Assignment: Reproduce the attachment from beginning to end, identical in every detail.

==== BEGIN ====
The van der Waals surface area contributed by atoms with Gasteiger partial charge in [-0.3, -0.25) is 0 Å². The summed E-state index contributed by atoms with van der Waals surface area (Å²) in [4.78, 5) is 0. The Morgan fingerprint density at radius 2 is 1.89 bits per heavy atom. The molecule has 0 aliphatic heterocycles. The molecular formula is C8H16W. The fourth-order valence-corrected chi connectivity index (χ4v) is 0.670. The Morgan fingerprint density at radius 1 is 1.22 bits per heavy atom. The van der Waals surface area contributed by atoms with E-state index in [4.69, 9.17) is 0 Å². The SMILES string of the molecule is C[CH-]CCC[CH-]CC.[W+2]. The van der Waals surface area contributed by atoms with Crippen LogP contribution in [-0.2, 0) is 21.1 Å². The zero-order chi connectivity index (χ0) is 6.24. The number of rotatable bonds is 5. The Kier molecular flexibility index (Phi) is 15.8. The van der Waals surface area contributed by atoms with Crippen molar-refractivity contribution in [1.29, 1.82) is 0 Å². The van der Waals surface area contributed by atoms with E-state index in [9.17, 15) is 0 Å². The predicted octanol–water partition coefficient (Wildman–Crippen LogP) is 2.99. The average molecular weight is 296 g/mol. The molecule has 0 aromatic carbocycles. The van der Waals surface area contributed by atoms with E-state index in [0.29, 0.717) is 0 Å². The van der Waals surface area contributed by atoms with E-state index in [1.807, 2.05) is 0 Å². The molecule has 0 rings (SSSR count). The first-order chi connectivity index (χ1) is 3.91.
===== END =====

The van der Waals surface area contributed by atoms with Gasteiger partial charge in [-0.3, -0.25) is 0 Å². The summed E-state index contributed by atoms with van der Waals surface area (Å²) in [4.78, 5) is 0. The Morgan fingerprint density at radius 2 is 1.89 bits per heavy atom. The molecule has 0 aliphatic heterocycles. The molecular formula is C8H16W. The fourth-order valence-corrected chi connectivity index (χ4v) is 0.670. The Morgan fingerprint density at radius 1 is 1.22 bits per heavy atom. The van der Waals surface area contributed by atoms with E-state index in [4.69, 9.17) is 0 Å². The SMILES string of the molecule is C[CH-]CCC[CH-]CC.[W+2]. The van der Waals surface area contributed by atoms with Crippen LogP contribution in [-0.2, 0) is 21.1 Å². The zero-order chi connectivity index (χ0) is 6.24. The number of rotatable bonds is 5. The Kier molecular flexibility index (Phi) is 15.8. The van der Waals surface area contributed by atoms with Crippen molar-refractivity contribution in [1.29, 1.82) is 0 Å². The van der Waals surface area contributed by atoms with E-state index in [9.17, 15) is 0 Å². The predicted octanol–water partition coefficient (Wildman–Crippen LogP) is 2.99. The average molecular weight is 296 g/mol. The molecule has 0 aromatic carbocycles. The van der Waals surface area contributed by atoms with E-state index in [0.29, 0.717) is 0 Å². The van der Waals surface area contributed by atoms with E-state index in [1.807, 2.05) is 0 Å². The molecule has 0 rings (SSSR count). The first-order chi connectivity index (χ1) is 3.91.